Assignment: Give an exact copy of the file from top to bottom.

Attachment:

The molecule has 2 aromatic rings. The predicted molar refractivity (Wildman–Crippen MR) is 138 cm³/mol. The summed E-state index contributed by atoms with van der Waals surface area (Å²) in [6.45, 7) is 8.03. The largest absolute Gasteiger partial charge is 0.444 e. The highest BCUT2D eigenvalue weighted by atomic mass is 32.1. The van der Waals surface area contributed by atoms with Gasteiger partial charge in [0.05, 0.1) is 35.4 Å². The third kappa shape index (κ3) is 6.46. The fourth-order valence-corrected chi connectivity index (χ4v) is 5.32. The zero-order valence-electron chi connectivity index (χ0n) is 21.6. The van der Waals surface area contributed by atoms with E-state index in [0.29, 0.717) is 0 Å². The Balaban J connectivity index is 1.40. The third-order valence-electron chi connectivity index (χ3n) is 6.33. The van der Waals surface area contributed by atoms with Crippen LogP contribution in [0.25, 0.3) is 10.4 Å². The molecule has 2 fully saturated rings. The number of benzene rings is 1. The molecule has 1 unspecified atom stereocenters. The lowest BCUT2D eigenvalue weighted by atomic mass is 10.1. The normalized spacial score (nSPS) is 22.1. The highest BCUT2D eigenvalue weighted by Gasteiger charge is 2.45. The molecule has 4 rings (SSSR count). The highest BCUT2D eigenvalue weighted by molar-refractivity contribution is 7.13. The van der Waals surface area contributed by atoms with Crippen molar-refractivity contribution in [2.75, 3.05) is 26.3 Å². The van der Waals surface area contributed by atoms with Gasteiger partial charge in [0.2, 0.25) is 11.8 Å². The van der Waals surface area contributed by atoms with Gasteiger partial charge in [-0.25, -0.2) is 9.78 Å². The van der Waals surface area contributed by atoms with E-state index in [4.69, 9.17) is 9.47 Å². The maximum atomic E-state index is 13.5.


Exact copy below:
The molecule has 2 aromatic rings. The predicted molar refractivity (Wildman–Crippen MR) is 138 cm³/mol. The summed E-state index contributed by atoms with van der Waals surface area (Å²) in [6.45, 7) is 8.03. The largest absolute Gasteiger partial charge is 0.444 e. The highest BCUT2D eigenvalue weighted by atomic mass is 32.1. The van der Waals surface area contributed by atoms with Gasteiger partial charge in [0.05, 0.1) is 35.4 Å². The third kappa shape index (κ3) is 6.46. The fourth-order valence-corrected chi connectivity index (χ4v) is 5.32. The zero-order valence-electron chi connectivity index (χ0n) is 21.6. The van der Waals surface area contributed by atoms with E-state index in [0.29, 0.717) is 0 Å². The Balaban J connectivity index is 1.40. The third-order valence-electron chi connectivity index (χ3n) is 6.33. The van der Waals surface area contributed by atoms with Crippen LogP contribution in [0.25, 0.3) is 10.4 Å². The molecule has 2 fully saturated rings. The number of benzene rings is 1. The molecule has 1 unspecified atom stereocenters. The lowest BCUT2D eigenvalue weighted by atomic mass is 10.1. The normalized spacial score (nSPS) is 22.1. The highest BCUT2D eigenvalue weighted by Gasteiger charge is 2.45. The molecule has 4 rings (SSSR count). The highest BCUT2D eigenvalue weighted by molar-refractivity contribution is 7.13. The van der Waals surface area contributed by atoms with Crippen molar-refractivity contribution in [2.75, 3.05) is 26.3 Å². The van der Waals surface area contributed by atoms with Gasteiger partial charge in [0.2, 0.25) is 11.8 Å². The van der Waals surface area contributed by atoms with Gasteiger partial charge in [-0.25, -0.2) is 9.78 Å². The van der Waals surface area contributed by atoms with E-state index in [4.69, 9.17) is 9.47 Å². The maximum atomic E-state index is 13.5.